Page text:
Gaming firms summoned by China government amid online crackdown

Social media accounts and ride-hailing companies have also been targeted.
Social media accounts and ride-hailing companies have also been targeted. Photo credit: Getty Images

Chinese gaming firms including Tencent and NetEase have been summoned by the Chinese government to ensure new rules regarding limiting gaming time for minors are being implemented.

In late August new regulations were announced that limit under-18s to just an hour of gaming per day - between 8pm and 9pm - and only on Fridays, Saturdays and Sundays.

The restrictions apply to any devices capable of gaming, including phones.

That follows an earlier crackdown, announced in July by Tencent, where it started using facial recognition technology to stop children playing games between 10pm and 8am.

But that clearly wasn't enough for the government, and companies that are found to have "inadequately" implemented the regulations will be severely punished.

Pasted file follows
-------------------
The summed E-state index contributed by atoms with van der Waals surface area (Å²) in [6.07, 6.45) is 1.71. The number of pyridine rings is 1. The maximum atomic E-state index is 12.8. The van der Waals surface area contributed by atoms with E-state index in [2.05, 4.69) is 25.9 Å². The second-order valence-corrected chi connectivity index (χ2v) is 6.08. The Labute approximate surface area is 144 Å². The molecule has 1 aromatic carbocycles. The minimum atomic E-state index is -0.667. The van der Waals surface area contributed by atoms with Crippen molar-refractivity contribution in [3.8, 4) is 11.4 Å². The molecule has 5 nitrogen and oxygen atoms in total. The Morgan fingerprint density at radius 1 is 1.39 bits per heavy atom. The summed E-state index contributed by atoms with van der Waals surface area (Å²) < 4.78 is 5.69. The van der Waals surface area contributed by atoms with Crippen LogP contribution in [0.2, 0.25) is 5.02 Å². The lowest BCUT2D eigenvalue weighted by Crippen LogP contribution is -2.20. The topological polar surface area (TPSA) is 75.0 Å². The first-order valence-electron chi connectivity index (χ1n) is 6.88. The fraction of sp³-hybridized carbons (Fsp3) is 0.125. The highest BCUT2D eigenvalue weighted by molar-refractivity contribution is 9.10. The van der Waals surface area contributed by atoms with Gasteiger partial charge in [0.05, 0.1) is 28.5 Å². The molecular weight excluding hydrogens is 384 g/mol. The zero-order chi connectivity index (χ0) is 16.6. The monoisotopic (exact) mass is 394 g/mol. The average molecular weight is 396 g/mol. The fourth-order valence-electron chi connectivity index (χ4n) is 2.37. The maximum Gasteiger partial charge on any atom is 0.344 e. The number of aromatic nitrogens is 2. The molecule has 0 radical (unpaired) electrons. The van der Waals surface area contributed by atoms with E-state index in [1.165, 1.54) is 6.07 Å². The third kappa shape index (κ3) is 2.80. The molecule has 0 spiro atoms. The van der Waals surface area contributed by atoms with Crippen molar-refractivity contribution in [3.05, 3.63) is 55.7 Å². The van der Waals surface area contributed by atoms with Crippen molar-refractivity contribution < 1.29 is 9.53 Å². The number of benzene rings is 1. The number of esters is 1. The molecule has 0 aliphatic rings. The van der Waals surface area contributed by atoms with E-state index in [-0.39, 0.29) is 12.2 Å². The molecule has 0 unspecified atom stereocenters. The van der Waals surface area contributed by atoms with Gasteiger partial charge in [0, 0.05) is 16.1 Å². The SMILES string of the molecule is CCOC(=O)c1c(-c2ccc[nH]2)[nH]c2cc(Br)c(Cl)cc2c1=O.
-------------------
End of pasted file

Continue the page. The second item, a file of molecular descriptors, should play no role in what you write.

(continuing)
The state-run Xinhua News Agency reported the Communist Party's Publicity Department, the National Press and Publication Administration, the Office of the Central Cyberspace Affairs Commission and the Ministry of Culture and Tourism called the meeting to inform the companies about plans to increase supervision and start checking on illegal behaviour.

The companies were also ordered to remove obscene and violent content and avoid "unhealthy tendencies, such as money-worship and effeminacy".

The tightening of rules on gaming comes as part of a call for a "national rejuvenation" from President Xi Jinping. That means tighter Communist Party control on religion, education, culture and business.

Didi, an Uber-like ride-hailing service, and popular social media accounts have also been targeted by those in charge.

The Cyberspace Administration of China has shut down and banned 1793 so-called self-media accounts on online platforms in the last two weeks, Reuters reported.

That included three with more than a million followers and more than 47,000 pieces of "harmful information" being deleted.

The Washington Post reported social media platforms like Weibo have also banned real-time popularity rankings of celebrities and suspended fan club accounts.